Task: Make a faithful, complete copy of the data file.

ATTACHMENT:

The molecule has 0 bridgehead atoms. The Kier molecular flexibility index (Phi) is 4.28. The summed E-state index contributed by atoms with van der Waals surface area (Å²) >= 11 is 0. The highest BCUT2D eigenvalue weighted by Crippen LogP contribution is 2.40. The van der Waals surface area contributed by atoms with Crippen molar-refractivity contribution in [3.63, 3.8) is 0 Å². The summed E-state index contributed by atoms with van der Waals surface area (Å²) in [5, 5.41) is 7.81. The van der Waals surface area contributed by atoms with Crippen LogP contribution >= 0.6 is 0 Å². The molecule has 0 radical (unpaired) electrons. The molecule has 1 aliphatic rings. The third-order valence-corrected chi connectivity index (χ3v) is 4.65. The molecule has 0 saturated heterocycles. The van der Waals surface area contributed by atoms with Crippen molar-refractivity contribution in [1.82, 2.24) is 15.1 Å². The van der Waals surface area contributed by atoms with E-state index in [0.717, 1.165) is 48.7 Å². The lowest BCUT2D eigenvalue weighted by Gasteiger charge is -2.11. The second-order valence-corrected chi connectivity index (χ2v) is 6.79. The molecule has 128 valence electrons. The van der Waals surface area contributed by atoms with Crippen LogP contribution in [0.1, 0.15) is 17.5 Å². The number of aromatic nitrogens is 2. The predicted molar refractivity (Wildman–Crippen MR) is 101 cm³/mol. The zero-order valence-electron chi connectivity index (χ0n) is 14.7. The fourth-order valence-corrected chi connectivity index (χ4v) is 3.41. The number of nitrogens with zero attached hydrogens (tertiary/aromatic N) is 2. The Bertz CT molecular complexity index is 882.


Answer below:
The molecule has 0 bridgehead atoms. The Kier molecular flexibility index (Phi) is 4.28. The summed E-state index contributed by atoms with van der Waals surface area (Å²) >= 11 is 0. The highest BCUT2D eigenvalue weighted by Crippen LogP contribution is 2.40. The van der Waals surface area contributed by atoms with Crippen molar-refractivity contribution in [3.63, 3.8) is 0 Å². The summed E-state index contributed by atoms with van der Waals surface area (Å²) in [5, 5.41) is 7.81. The van der Waals surface area contributed by atoms with Crippen LogP contribution >= 0.6 is 0 Å². The molecule has 0 radical (unpaired) electrons. The molecule has 1 aliphatic rings. The third-order valence-corrected chi connectivity index (χ3v) is 4.65. The molecule has 0 saturated heterocycles. The van der Waals surface area contributed by atoms with Crippen molar-refractivity contribution in [1.82, 2.24) is 15.1 Å². The van der Waals surface area contributed by atoms with E-state index in [0.717, 1.165) is 48.7 Å². The lowest BCUT2D eigenvalue weighted by Gasteiger charge is -2.11. The second-order valence-corrected chi connectivity index (χ2v) is 6.79. The molecule has 128 valence electrons. The van der Waals surface area contributed by atoms with Crippen LogP contribution in [0.1, 0.15) is 17.5 Å². The number of aromatic nitrogens is 2. The predicted molar refractivity (Wildman–Crippen MR) is 101 cm³/mol. The zero-order valence-electron chi connectivity index (χ0n) is 14.7. The fourth-order valence-corrected chi connectivity index (χ4v) is 3.41. The number of nitrogens with zero attached hydrogens (tertiary/aromatic N) is 2. The Bertz CT molecular complexity index is 882.